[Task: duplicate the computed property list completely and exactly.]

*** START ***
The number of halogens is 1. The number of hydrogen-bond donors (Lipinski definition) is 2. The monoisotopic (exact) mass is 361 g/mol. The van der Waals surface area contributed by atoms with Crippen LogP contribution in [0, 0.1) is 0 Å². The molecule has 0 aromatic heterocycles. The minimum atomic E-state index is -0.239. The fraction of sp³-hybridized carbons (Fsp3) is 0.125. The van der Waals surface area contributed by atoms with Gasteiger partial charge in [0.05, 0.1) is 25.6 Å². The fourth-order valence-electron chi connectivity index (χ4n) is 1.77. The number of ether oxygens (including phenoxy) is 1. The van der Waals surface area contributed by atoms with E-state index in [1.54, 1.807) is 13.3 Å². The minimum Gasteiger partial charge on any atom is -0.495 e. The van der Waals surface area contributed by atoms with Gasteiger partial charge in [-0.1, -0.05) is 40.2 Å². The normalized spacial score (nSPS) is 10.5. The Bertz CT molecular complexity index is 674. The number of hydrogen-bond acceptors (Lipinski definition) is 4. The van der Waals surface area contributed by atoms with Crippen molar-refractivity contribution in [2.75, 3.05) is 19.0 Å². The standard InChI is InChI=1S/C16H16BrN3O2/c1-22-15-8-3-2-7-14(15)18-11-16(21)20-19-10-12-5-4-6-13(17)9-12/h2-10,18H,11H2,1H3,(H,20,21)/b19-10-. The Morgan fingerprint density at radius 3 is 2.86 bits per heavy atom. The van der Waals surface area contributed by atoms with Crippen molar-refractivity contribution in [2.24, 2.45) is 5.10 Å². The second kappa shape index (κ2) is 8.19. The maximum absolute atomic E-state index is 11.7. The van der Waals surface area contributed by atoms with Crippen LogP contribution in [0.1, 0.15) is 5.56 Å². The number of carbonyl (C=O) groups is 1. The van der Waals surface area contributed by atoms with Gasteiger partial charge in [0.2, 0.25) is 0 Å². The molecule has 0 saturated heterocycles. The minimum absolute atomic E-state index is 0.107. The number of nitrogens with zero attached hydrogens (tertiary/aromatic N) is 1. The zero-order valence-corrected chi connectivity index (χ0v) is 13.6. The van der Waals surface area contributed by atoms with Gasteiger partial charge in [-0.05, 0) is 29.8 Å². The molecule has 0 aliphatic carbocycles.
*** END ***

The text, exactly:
The number of halogens is 1. The number of hydrogen-bond donors (Lipinski definition) is 2. The monoisotopic (exact) mass is 361 g/mol. The van der Waals surface area contributed by atoms with Crippen LogP contribution in [0, 0.1) is 0 Å². The molecule has 0 aromatic heterocycles. The minimum atomic E-state index is -0.239. The fraction of sp³-hybridized carbons (Fsp3) is 0.125. The van der Waals surface area contributed by atoms with Gasteiger partial charge in [0.05, 0.1) is 25.6 Å². The fourth-order valence-electron chi connectivity index (χ4n) is 1.77. The number of ether oxygens (including phenoxy) is 1. The van der Waals surface area contributed by atoms with E-state index in [1.54, 1.807) is 13.3 Å². The minimum Gasteiger partial charge on any atom is -0.495 e. The van der Waals surface area contributed by atoms with Gasteiger partial charge in [-0.1, -0.05) is 40.2 Å². The normalized spacial score (nSPS) is 10.5. The Bertz CT molecular complexity index is 674. The number of hydrogen-bond acceptors (Lipinski definition) is 4. The van der Waals surface area contributed by atoms with Crippen molar-refractivity contribution in [2.75, 3.05) is 19.0 Å². The standard InChI is InChI=1S/C16H16BrN3O2/c1-22-15-8-3-2-7-14(15)18-11-16(21)20-19-10-12-5-4-6-13(17)9-12/h2-10,18H,11H2,1H3,(H,20,21)/b19-10-. The Morgan fingerprint density at radius 3 is 2.86 bits per heavy atom. The van der Waals surface area contributed by atoms with Crippen molar-refractivity contribution in [2.24, 2.45) is 5.10 Å². The second kappa shape index (κ2) is 8.19. The maximum absolute atomic E-state index is 11.7. The van der Waals surface area contributed by atoms with Crippen LogP contribution in [0.1, 0.15) is 5.56 Å². The number of carbonyl (C=O) groups is 1. The van der Waals surface area contributed by atoms with Gasteiger partial charge in [0.2, 0.25) is 0 Å². The molecule has 0 saturated heterocycles. The minimum absolute atomic E-state index is 0.107. The number of nitrogens with zero attached hydrogens (tertiary/aromatic N) is 1. The zero-order valence-corrected chi connectivity index (χ0v) is 13.6. The van der Waals surface area contributed by atoms with Gasteiger partial charge in [-0.05, 0) is 29.8 Å². The molecule has 0 aliphatic carbocycles.